Title: It Ain't Just
for Meat; It's for Lotion
By - J.Peder Zane
New York Times - article
May 12, 1996
To the lay person they are cows
(and that is how they are referred to in the accompanying article) but to
the beef industry they are steers, or castrated males, and heifers, or
young females (Only females that have given birth are referred to as
The average animal at slaughter
weighs 1,150 pounds. It weighs 714 pounds once the head, hooves, hide, and
intestines are removed. The remaining carcass yields about 568 pounds of
beef and 49 pounds of organs and gland, some of which
- like the liver
- make their way to the dinner table.
The rest (97 pounds) is mostly fat and bone, and turns up in everything
from floor wax to pet food.
According to the Agriculture
Department, ranchers were getting about $632 per head (cattle) last week,
while meat packers, who butcher the animals, were getting about $644 for
the meat and $101 for the byproducts.
Some of the most valuable body parts,
along with their common uses and recent wholesale price list is attached
at the end of article.
Chopping sheep brains� That's what
made the British cows mad, and could have killed the English men who ate
them, scientists believe.
While American farmers and ranchers
assure the public that no sheep passes their Elsles' lips, some folks
might be surprised at what American livestock, swine and poultry are
fatted upon. Besides corn, soy or other grains, their diets is often
include heaping helpings of dried blood, pulverized feathers, crushed
bone, leftover french fry grease from fast-food joints and meat meal -
which may include mashed pancreas, kidney and heart, and those parts that
even packers, wouldn't dare shove into luncheon meats or head cheese.
Cannibalism down on the farm? You
betcha�... Baby chick is growing strong and healthy on what�s left from
mom after she's been shipped off as atomic wings, drumsticks and boned
"We use everything but the
squeal, the cluck and the moo," says Dr. Raymond L.
Burns, coordinator of the alternative uses program for the Kansas
Department of Agriculture in Topeka.
Welcome to the world of offal,
rendering and carcasses, an industry that gives a new meaning to the
phrase "You are what you eat."
It asks: Once you have carved away
the T-bone steaks and London broils, the pork chops and sides of Canadian
bacon, the leg and the rack of lamb, what to do with the rest? With the
hearts, kidneys and pituitary glands? The horns, hoofs, toenails,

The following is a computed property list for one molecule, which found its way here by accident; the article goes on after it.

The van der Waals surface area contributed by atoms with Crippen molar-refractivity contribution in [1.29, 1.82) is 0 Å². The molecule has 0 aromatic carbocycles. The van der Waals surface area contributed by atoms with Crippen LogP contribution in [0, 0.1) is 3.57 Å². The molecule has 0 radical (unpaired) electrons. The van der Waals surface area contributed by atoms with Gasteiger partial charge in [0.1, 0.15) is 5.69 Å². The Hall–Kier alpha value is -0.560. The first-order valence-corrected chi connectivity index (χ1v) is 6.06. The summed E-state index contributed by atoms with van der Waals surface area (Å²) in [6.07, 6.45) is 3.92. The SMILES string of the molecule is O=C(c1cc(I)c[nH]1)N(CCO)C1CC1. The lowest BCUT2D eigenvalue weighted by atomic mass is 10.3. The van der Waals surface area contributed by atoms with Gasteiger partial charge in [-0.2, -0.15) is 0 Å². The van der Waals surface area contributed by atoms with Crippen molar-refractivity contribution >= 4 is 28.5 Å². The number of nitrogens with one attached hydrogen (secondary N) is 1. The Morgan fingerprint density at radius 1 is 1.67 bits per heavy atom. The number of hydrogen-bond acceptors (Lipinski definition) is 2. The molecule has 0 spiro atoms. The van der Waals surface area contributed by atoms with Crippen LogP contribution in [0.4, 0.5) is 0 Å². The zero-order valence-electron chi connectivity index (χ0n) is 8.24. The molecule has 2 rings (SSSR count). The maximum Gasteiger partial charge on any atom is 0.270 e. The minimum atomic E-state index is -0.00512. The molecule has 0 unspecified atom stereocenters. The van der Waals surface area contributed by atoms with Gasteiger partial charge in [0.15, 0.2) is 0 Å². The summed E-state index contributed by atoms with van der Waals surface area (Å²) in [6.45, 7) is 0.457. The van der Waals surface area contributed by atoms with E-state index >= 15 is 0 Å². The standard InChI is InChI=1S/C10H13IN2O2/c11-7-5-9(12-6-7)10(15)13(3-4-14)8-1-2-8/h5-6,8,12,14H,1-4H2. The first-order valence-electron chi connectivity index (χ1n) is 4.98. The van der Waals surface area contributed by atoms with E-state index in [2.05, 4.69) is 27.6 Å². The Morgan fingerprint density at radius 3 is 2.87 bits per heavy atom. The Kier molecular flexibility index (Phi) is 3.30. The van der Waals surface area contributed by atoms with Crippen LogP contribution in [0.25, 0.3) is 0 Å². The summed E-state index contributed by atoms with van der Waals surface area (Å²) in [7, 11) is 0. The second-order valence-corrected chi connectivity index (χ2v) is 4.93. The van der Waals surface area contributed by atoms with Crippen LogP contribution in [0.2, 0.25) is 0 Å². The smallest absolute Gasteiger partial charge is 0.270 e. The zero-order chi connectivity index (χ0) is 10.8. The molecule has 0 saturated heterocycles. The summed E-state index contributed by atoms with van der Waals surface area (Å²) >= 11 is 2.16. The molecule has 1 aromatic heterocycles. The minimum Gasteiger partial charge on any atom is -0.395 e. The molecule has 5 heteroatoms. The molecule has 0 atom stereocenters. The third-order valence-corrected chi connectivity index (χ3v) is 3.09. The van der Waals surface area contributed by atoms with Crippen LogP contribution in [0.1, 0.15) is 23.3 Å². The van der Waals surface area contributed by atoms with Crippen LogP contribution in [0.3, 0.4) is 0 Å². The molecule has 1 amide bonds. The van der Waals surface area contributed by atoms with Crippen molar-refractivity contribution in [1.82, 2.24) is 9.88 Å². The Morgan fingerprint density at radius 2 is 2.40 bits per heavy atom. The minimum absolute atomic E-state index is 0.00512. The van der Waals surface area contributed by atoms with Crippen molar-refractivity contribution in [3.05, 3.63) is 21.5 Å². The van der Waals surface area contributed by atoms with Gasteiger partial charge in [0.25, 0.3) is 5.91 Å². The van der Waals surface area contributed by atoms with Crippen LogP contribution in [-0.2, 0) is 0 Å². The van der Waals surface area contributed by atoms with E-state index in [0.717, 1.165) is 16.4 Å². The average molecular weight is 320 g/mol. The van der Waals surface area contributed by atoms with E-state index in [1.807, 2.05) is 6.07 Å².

skulls and intestines? How about the "paunch material" - undigested
Answer: More than you can imagine.
The abattoir's detritus is used in a dizzying array of products, including
life-saving medicines, life-enhancing beauty aids, soaps, candy, clothing,
upholstery, shoes and sporting goods. Not to mention crayons, floor waxes,
antifreeze, matches, cellophane, linoleum, cement, photographic paper and
For while the renewed outbreak of mad
cow disease in Britain led to no small panic as humanity imagined a world
without Big Macs or Quarter Pounders, the fact is, the doomsday scenario
is much worse. "Take away cows or pigs and you change life as we know it,"
half-Kids Dr. Jerry Breiter, vice president of allied products for the
American Meat Institute, a trade association.
Although mad cow disease is not a
threat to the United States cattle industry, there are other concerns.
Persistent problems are E. coli bacteria - which killed three children in
1993 who ate undercooked hamburgers at Jack In The Box restaurants - and
salmonella contamination afflict many thousands of Americans a year.
While the meat industry downplays the
threat, it has taken steps to clean up its act. Most large meat plants now
spray steam on carcasses to kill bacteria. They routinely check meat for
microbes and have established hazard checkpoints. In addition, consumers
can safeguard themselves by thoroughly cooking all meat.
Still, there are ever-present ethical
questions, even for those who do not think meat is murder. The
industry's cold-eyed view of animals as products to be optimally exploited
is no doubt disquieting to many people. It's worth keeping in
mind, however, that no animals are slaughtered just to make floor wax or
lipstick - 80 to 90 percent of a cow or pig's value is in the meat people
eat. And, as cattle prices have slid to their lowest levels in a decade,
prompting President Clinton to try to shore up beef prices last week, meat
packers are all the more concerned with squeezing out every penny.